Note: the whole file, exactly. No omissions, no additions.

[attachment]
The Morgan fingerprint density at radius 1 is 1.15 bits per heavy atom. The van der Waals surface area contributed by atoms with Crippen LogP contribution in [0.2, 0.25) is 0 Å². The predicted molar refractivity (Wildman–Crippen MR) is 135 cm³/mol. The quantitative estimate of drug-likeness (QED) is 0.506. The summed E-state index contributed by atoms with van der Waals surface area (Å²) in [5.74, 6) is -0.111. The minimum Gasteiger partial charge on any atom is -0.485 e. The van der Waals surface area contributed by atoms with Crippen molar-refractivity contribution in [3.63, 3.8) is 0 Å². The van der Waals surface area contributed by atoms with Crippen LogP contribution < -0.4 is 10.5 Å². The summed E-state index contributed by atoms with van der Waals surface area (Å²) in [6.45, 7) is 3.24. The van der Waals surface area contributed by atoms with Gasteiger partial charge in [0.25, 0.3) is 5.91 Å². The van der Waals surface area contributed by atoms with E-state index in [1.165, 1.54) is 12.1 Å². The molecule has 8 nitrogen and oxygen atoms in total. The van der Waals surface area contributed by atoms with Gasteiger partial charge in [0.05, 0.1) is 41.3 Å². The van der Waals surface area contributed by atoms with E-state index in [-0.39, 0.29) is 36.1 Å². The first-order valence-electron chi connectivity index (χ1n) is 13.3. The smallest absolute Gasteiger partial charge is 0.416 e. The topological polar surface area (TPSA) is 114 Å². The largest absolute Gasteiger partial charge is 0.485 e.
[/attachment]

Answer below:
The Morgan fingerprint density at radius 1 is 1.15 bits per heavy atom. The van der Waals surface area contributed by atoms with Crippen LogP contribution in [0.2, 0.25) is 0 Å². The predicted molar refractivity (Wildman–Crippen MR) is 135 cm³/mol. The quantitative estimate of drug-likeness (QED) is 0.506. The summed E-state index contributed by atoms with van der Waals surface area (Å²) in [5.74, 6) is -0.111. The minimum Gasteiger partial charge on any atom is -0.485 e. The van der Waals surface area contributed by atoms with Crippen molar-refractivity contribution in [3.63, 3.8) is 0 Å². The van der Waals surface area contributed by atoms with Crippen LogP contribution < -0.4 is 10.5 Å². The summed E-state index contributed by atoms with van der Waals surface area (Å²) in [6.45, 7) is 3.24. The van der Waals surface area contributed by atoms with Gasteiger partial charge in [0.25, 0.3) is 5.91 Å². The van der Waals surface area contributed by atoms with E-state index in [1.165, 1.54) is 12.1 Å². The molecule has 8 nitrogen and oxygen atoms in total. The van der Waals surface area contributed by atoms with Gasteiger partial charge in [0.05, 0.1) is 41.3 Å². The van der Waals surface area contributed by atoms with E-state index in [-0.39, 0.29) is 36.1 Å². The first-order valence-electron chi connectivity index (χ1n) is 13.3. The smallest absolute Gasteiger partial charge is 0.416 e. The topological polar surface area (TPSA) is 114 Å². The largest absolute Gasteiger partial charge is 0.485 e.